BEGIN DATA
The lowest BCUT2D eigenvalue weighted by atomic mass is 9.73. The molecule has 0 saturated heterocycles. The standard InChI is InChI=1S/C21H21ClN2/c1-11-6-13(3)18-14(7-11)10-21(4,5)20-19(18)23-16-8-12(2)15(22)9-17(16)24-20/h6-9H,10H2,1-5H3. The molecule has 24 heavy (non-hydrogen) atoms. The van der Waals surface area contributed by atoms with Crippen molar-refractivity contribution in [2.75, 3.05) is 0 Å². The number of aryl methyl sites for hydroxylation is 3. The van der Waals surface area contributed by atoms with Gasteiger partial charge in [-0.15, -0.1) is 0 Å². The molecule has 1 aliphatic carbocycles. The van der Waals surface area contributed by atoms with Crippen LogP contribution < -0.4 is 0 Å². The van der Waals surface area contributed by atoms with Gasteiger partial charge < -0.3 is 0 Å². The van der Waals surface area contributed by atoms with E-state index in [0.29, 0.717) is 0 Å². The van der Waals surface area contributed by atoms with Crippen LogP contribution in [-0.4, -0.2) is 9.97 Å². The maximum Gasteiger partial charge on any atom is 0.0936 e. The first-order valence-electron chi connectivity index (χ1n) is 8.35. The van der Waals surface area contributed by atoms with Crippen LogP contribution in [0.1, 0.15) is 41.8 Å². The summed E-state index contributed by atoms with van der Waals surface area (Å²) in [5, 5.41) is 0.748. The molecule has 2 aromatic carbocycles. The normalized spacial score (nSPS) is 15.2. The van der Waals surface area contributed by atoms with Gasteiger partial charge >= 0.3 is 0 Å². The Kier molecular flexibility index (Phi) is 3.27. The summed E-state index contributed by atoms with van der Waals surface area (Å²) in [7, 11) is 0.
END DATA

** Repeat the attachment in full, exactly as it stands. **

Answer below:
The lowest BCUT2D eigenvalue weighted by atomic mass is 9.73. The molecule has 0 saturated heterocycles. The standard InChI is InChI=1S/C21H21ClN2/c1-11-6-13(3)18-14(7-11)10-21(4,5)20-19(18)23-16-8-12(2)15(22)9-17(16)24-20/h6-9H,10H2,1-5H3. The molecule has 24 heavy (non-hydrogen) atoms. The van der Waals surface area contributed by atoms with Crippen molar-refractivity contribution in [2.75, 3.05) is 0 Å². The number of aryl methyl sites for hydroxylation is 3. The van der Waals surface area contributed by atoms with Gasteiger partial charge in [-0.15, -0.1) is 0 Å². The molecule has 1 aliphatic carbocycles. The van der Waals surface area contributed by atoms with Crippen LogP contribution < -0.4 is 0 Å². The van der Waals surface area contributed by atoms with Gasteiger partial charge < -0.3 is 0 Å². The van der Waals surface area contributed by atoms with E-state index in [0.29, 0.717) is 0 Å². The van der Waals surface area contributed by atoms with Crippen LogP contribution in [-0.4, -0.2) is 9.97 Å². The maximum Gasteiger partial charge on any atom is 0.0936 e. The first-order valence-electron chi connectivity index (χ1n) is 8.35. The van der Waals surface area contributed by atoms with Crippen LogP contribution in [0.1, 0.15) is 41.8 Å². The summed E-state index contributed by atoms with van der Waals surface area (Å²) in [5, 5.41) is 0.748. The molecule has 2 aromatic carbocycles. The normalized spacial score (nSPS) is 15.2. The van der Waals surface area contributed by atoms with Gasteiger partial charge >= 0.3 is 0 Å². The Kier molecular flexibility index (Phi) is 3.27. The summed E-state index contributed by atoms with van der Waals surface area (Å²) in [7, 11) is 0.